It’s been more than a month since the passage of the Tax Cuts and Jobs Act (TCJA).
While the stock market has seemingly loved this news (S&P 500 up 7.5% this MONTH), there are many people who are less than convinced how good this will be for the country.
With reports from both sides of the political spectrum claiming how positive or negative the Act will be over the short and long term, it’s tough to really know the impact and what to expect.
One report I’ve seen many times over the last month is how the TCJA disproportionately favors the wealthy.
While this may be true, one thing I’ve noticed is that many articles use raw numbers to substantiate their reports.
For example (made up numbers): “The middle class will save on average, $2,000 in taxes, while the wealthy will save $50,000.”
Now looking at the raw numbers it’s very understandable why many consider this is to be an outrage! When seen this way of course it would favor the high earners.
However, this does not tell the whole story.
Through looking at the detail and the way our current tax code is set up, whenever there are tax cuts, the high earners will nearly always get a bigger tax cut in terms of dollar value.
Let’s take a look at why.
Tax Bracket Comparison
When looking solely at the tax code changes, it would seem that most people should benefit.
Without understanding how the table works, it would seem that for single filers, everyone benefits or stays the same except for those earning between $157,501-$191,650 (25% -> 32% tax bracket) and $200,000-$416,700 (33% -> 35% tax bracket).
For married people filing jointly, it would seem that everyone benefits or stays the same except for those earning between $400,001-$416,700 (33% -> 35% tax bracket).
However, this is not the case for either scenario.
One common misconception with the US tax bracket is that people assume that whatever tax bracket you fall in, your income is fully taxed at that level.
One may assume, for example, as a single filer in 2017 if you make $50,000 (assuming no deductions) you’re taxed at 25% and thus pay $12,500 in taxes. This is not true.
As the US has a marginal tax code, you would actually pay $8,239. Here’s how the math works:
10% of $9,325 = $932.50
15% of $28,624 ($37,950 – $9,326) = $4,293.60
25% of $12,049 ($50,000 – $37,951) = $3,012.25
Total Taxes Paid = $8,239.35
It’s because of this marginal tax code, that all else equal, there are tax cuts across the board, even for those exceptions pointed out that were going into a higher tax bracket.
Keep this marginal tax system in mind as we examine the tax impacts across several income levels.
To see what the tax impacts from the TCJA are, let’s see the differences across several income levels.
For simplicity purposes, these charts assume only standard deductions/exemptions and do not factor in any other changes to the tax code (itemizing deductions, tax credits, etc) that may affect some people more than others.
As you can see, every income level will see some kind of tax cut.
Even the single taxpayer earning $250,000 will see a tax cut though their tax bracket increased from 33% to 35%.
(Side note: wow it really pays off tax-wise to be married and filing jointly!)
And it’s true! As mentioned at the beginning, those that have a higher income will also see more money from the tax cuts.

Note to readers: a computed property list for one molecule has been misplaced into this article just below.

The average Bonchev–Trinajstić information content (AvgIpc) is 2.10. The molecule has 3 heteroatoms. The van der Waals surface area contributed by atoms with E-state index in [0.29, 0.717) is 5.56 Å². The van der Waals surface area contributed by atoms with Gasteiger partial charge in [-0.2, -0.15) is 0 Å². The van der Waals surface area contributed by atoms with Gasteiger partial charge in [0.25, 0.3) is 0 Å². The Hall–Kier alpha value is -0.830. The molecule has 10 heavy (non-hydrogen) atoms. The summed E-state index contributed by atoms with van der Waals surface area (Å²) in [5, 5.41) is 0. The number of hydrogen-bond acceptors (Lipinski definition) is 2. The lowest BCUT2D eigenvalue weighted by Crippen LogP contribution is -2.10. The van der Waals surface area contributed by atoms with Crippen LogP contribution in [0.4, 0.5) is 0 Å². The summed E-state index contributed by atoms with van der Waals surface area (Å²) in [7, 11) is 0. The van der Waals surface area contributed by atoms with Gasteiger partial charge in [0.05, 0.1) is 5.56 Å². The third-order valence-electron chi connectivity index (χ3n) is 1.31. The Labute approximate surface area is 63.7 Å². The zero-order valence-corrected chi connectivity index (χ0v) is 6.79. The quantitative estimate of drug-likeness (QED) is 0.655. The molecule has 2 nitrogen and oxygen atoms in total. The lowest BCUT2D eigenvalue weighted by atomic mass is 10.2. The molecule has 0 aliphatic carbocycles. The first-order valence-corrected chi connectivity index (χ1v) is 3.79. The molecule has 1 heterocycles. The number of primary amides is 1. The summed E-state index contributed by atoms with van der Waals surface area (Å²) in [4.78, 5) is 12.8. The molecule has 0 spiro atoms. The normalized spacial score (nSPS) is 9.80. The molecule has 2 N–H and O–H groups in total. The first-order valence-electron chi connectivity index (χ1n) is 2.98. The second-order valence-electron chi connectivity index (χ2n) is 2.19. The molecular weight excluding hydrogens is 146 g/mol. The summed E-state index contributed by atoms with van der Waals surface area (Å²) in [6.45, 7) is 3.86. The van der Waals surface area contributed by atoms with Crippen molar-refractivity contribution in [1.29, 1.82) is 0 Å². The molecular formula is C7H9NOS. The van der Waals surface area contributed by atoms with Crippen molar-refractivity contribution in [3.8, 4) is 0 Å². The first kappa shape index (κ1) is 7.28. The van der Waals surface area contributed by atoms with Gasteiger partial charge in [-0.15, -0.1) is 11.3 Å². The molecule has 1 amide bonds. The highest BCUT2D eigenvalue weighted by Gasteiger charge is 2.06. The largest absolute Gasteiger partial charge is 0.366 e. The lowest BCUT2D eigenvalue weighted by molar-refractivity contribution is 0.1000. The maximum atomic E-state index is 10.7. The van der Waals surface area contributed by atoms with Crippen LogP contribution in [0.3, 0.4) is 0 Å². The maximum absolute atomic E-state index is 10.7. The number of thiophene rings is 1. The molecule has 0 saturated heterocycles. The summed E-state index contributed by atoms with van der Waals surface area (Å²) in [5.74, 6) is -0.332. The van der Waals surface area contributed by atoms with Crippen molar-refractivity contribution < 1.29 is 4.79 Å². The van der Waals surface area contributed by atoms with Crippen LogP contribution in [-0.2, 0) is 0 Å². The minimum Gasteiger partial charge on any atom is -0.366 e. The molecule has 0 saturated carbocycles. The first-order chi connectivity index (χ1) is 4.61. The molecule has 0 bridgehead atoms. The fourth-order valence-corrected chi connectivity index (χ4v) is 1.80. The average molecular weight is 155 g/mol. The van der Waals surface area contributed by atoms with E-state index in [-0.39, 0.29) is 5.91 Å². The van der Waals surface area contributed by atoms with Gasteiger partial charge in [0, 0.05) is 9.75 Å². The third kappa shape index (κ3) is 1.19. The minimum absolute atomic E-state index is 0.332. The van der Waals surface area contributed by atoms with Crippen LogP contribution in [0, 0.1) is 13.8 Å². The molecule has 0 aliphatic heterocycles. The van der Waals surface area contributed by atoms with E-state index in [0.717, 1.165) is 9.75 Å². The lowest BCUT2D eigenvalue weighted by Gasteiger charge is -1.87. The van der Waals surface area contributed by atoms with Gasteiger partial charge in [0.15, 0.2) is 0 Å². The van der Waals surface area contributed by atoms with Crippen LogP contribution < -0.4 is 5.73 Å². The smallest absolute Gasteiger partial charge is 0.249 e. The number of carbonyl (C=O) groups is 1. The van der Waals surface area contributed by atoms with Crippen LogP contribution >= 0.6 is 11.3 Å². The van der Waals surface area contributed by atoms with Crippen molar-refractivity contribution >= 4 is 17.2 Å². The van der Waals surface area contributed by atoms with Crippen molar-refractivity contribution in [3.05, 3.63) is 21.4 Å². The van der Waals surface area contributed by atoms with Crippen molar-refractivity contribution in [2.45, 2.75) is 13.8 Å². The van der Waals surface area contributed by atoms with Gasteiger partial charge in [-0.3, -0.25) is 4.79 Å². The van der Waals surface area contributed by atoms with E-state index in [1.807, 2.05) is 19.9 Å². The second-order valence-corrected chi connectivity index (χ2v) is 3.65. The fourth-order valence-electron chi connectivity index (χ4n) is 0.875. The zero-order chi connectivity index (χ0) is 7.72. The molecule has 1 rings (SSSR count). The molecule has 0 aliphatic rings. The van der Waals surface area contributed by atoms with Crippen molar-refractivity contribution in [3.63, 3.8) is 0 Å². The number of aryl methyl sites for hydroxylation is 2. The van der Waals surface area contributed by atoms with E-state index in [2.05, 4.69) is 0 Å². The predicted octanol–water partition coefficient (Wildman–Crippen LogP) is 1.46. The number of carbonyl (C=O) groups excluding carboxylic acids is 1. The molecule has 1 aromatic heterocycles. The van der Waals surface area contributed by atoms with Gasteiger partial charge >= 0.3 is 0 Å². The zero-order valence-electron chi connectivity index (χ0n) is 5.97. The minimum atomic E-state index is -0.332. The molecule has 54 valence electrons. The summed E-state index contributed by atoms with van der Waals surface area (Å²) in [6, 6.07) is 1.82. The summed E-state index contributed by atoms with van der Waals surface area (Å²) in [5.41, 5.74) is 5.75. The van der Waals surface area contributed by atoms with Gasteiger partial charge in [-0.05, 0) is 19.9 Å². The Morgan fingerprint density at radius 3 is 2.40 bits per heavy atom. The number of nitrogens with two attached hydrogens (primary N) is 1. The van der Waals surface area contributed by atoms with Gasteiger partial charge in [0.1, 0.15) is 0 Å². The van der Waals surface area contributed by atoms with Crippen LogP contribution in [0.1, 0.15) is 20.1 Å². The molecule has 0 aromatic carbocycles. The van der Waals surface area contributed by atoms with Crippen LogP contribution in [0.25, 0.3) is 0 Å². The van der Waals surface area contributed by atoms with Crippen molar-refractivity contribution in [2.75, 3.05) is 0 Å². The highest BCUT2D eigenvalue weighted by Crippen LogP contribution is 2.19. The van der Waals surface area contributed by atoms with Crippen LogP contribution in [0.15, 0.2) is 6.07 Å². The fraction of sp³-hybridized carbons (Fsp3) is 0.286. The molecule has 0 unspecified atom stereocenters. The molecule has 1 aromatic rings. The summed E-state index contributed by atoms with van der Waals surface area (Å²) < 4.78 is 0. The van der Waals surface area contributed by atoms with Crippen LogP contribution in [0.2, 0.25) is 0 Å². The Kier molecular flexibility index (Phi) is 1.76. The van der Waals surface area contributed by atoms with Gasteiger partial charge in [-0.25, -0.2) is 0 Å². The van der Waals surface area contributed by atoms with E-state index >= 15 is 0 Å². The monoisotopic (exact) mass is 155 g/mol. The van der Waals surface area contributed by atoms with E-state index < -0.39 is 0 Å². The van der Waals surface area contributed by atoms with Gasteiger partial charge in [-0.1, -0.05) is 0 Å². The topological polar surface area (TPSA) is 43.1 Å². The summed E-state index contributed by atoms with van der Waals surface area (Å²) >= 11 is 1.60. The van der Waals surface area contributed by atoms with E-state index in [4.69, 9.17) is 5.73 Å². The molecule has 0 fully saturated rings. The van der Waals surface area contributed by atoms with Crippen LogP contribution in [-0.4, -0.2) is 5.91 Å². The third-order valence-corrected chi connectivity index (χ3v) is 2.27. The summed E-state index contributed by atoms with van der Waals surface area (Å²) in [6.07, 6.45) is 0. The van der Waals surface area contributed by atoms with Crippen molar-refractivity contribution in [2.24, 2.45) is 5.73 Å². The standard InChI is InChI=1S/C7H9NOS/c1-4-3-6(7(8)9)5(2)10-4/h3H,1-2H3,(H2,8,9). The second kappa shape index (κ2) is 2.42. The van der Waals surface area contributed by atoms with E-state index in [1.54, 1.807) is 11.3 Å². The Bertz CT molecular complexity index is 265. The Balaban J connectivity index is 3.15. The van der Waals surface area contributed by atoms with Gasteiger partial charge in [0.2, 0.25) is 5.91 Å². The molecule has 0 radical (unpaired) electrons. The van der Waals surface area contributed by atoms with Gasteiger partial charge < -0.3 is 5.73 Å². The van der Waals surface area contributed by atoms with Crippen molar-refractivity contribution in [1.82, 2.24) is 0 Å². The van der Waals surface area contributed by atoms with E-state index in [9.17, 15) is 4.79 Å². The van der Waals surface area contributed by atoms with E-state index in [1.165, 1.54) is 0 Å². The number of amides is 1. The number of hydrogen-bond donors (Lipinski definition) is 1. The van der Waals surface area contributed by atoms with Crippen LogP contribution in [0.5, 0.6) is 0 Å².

Why the 1% will nearly always get a bigger tax cut
There are two reasons for this.
Remember how I said to keep the marginal tax code in mind?
Well, due to this, the higher earners will nearly always come out with more total dollars from tax cuts.
When changing those lower tax brackets to benefit the middle class, they will also benefit the higher earners as those dollars are being taxed lower all the way up for them as well.
Even if the highest income bracket stayed at 39.6% in 2018 the Single Filer with $1M income would have tax cuts that would still be higher than the person making $50K. See below.
The second reason?
Yep. Just as having higher balances in your investment accounts lead to more investment returns from compounding interest, making more money will inevitably lead to getting more back from tax cuts.
You can see it in the original tables.
For Single Filers making $50K, the effective tax rate drops from 11.3% to 8.7%, a 2.6% decrease which leads to a $1,269 tax cut.
However, for Single Filers making $1M, the effective tax rate drops from 34.8% to 33.1%, a 1.7% decrease which leads to a $16,451 tax cut.
See the difference?
Even with a lower percentage drop, the higher earners will still take home more money from the tax cut simply because there is more money to work with.
Essentially, yes, the high earners are getting a bigger tax cut, dollar wise, than lower earners and the middle class.
But as noted throughout the post, it’s not nearly as simple as that.
The middle class, in some cases, may be getting a higher percentage tax cut, but that will not translate to dollars due to the lower amount of taxes they were paying in the first place.
So, TCJA: good or bad?
We may not know the answer to that for many years.
In the meantime, if you’re fortunate enough to have a tax cut coming your way over the next few years, I would suggest you take advantage and maximize your investments.
As lower taxes could be considered a “raise” to your paycheck, see my post on what to do with your raise/bonus if you need help deciding where to put the extra money!
Please note I am not a tax expert. This post was meant to merely show the effects of the tax changes at a very high level. I plan to keep this blog apolitical so please keep the comment section on topic and friendly 🙂